Saturday, 19 December 2015
Next Tuesday at noon, our daughter Natalie arrives home for Christmas. Jim and I will meet her at the airport and then together, we'll drive around the corner to where Nicholas lives. I know there will be hugs and tears.
Christmas Eve is my mother's birthday so that day, my sister and I will bring food, decorations, and all the accoutrements for a lunch of spinach quiche and lemon cake (Mom's favourites). All of our family will gather to celebrate Mom's 93rd. A day later, Christmas Day, we'll bring Nick home for presents and turkey. I can't wait.
But this year, my happy anticipation is tinged with sadness. Over the last two weeks, two of my caregiver friends have lost their children to disease or disability. Our friends Julie and Brian lost their beloved daughter Kate at the age of 8 after a long and painful struggle with a rare form of Mitochondrial Disease. You can read about Kate's extraordinary and inspiring life in Julie's blog here.
And today, I attended the funeral of a young deaf/blind boy whom I've known since he was a baby. Christian was the foster son of my friend Doris and her husband Paul. Doris is one of those very rare people who have a great talent for loving and managing the care of extremely complex children. I've lost count of the number of kids who have thrived in her care over the years. Christian was a palliative baby when he arrived on Doris' doorstep almost thirteen years ago, but he surprised everyone by surviving and living a rich life full of cuddles, crooked smiles, treatments, surgeries, music (especially the drum) and water play (his favourite treat). Christian's severe disabilities combined with multiple infections finally took his young life.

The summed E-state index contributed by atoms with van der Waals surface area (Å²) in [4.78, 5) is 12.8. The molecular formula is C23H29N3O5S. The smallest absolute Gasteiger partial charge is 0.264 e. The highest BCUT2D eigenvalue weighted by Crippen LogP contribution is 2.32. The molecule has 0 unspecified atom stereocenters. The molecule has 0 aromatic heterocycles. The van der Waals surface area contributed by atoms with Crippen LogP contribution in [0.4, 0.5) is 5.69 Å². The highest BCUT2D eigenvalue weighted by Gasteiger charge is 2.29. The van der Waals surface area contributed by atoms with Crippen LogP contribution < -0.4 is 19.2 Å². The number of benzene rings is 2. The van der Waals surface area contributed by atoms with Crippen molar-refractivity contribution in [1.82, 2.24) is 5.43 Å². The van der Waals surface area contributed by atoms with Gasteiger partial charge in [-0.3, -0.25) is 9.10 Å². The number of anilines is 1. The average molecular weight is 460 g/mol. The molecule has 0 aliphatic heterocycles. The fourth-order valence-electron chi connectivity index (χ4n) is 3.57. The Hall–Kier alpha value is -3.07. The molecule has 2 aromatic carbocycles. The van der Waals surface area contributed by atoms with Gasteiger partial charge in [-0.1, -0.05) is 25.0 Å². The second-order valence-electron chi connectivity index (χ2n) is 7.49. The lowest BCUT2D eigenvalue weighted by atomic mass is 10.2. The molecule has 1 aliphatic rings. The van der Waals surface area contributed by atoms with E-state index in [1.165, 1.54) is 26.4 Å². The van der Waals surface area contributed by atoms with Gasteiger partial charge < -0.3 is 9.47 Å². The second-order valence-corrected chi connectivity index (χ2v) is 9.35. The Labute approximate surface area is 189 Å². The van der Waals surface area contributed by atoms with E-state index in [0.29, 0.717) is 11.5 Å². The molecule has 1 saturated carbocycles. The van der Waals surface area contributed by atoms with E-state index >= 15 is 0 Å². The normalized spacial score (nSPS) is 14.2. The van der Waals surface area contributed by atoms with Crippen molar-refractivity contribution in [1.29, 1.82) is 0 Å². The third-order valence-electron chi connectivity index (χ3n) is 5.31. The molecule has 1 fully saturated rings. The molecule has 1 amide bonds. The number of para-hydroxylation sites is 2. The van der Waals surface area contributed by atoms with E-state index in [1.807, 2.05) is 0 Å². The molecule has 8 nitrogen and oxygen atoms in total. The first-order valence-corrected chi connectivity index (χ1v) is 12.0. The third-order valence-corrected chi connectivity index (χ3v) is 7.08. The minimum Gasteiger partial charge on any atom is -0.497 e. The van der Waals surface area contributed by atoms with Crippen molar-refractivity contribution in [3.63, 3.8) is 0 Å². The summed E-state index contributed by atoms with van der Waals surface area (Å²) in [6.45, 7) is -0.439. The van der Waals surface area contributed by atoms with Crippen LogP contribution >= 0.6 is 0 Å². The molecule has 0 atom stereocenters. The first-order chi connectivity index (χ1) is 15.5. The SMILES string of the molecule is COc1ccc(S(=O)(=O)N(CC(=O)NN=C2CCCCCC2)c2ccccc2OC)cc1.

Christian was non-speaking except for one word - 'Home'. At the hospital near the end, Christian whispered, "Home Home Home" and Doris took the decision to give her treasured son his wish. Christian died at 4:55 am on December 16th at home, surrounded by the people who loved him most during his short life.
Christian understood the majestic meaning of Home. He knew that it represents love, comfort and joy. It's not surprising that it was the single and only word he learned to speak - it is the most powerful one.
This year at Christmas, I am reflecting on my family and on being together at home. I will light a candle for the beautiful children who have passed on this year and I will hug my own son, daughter and husband. This year, we will celebrate the love we have for each other and we will celebrate Home.